- Defense Industrial Base including businesses and workers who provide essential products and services required to meet national security commitments to the Federal Government and the U.S. Military.
- Vendors providing essential services and products needed to ensure the continued operations of essential businesses and operations, government, and provide for the health, safety, and welfare of the public.
- Religious entities, provided they adhere to CDC and MDOH guidelines.
- Categories of workers identified by the U.S. Department of Homeland Security, Cybersecurity & Infrastructure Security Agency (“CISA”) in its “Memorandum of Identification of Essential Critical Infrastructure Workers During COVID-19 Response.” Note CISA updated its guidance over the weekend of March 28, 2020.
- Other categories as deemed necessary by MDOH, Mississippi Emergency Management Agency, or other state agency
If you have questions about any of the above, including whether your business qualifies as an essential business or operation, it is recommended you read E.O. 1463, the Supplement to E.O. 1463, and E.O. 1466, all of which provide more specificity, and also consult with an attorney.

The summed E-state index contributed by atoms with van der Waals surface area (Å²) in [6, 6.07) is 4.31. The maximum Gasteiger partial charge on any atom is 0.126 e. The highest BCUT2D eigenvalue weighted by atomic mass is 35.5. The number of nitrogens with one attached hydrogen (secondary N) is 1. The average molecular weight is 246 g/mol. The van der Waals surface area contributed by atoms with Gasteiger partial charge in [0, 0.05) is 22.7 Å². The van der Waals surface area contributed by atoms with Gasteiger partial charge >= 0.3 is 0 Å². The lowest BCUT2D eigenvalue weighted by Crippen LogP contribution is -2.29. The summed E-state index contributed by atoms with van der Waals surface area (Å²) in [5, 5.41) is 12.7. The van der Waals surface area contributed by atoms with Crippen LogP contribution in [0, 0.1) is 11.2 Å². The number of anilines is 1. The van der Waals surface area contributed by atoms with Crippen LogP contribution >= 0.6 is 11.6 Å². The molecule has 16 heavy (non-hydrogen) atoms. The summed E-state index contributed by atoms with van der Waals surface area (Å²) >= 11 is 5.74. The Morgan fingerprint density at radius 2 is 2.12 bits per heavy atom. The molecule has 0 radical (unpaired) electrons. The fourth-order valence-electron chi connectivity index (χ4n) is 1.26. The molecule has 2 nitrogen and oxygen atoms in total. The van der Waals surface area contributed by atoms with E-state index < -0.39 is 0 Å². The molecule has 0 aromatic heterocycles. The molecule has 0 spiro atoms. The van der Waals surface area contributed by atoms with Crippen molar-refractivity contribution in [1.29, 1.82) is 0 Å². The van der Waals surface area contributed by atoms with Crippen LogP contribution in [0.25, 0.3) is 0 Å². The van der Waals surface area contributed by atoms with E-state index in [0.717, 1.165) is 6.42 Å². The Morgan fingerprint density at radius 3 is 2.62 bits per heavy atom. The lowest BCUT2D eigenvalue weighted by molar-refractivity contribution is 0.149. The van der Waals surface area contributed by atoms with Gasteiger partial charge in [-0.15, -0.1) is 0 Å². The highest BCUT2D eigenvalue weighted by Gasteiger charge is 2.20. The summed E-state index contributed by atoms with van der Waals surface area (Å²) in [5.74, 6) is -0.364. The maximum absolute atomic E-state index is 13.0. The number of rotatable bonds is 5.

The recently enacted Families First Act and CARES Act authorize refundable tax credits for employers paying qualified leave wages or qualified retention wages under the Acts. In Notice 2020-22, the Internal Revenue Service has announced that no failure to deposit penalties or will be imposed on amounts of employment taxes that are not deposited to the extent such amounts are equal to or less than the amount of such refundable tax credits. Relief from Penalty for Failure to Deposit Employment Taxes
IRS Publishes FAQ on Employee Retention Credit
The CARES Act provides a refundable employee retention credit against payroll taxes for wages paid by employers that carry on a trade or business in 2020 that either (i) fully or partially suspends operations during any calendar quarter in 2020 due to appropriate governmental action or (ii) experiences a significant decline in gross receipts during the calendar quarter. The IRS has published a FAQ addressing, among other things, eligibility for the credit, how the credit is calculated, limits on the credit and how it relates to the refundable credit for sick or family leave wages allowable under the Families First Coronavirus Relief Act. IRS: Employee Retention Credit available for many businesses financially impacted by COVID-19; FAQs: Employee Retention Credit under the CARES Act
Mississippi Department of Revenue Installs Drop Box
The Mississippi Department Revenue headquarters is closed, but the Department has advised on Twitter that there is a drop box outside the building for any important documents taxpayers may need to submit.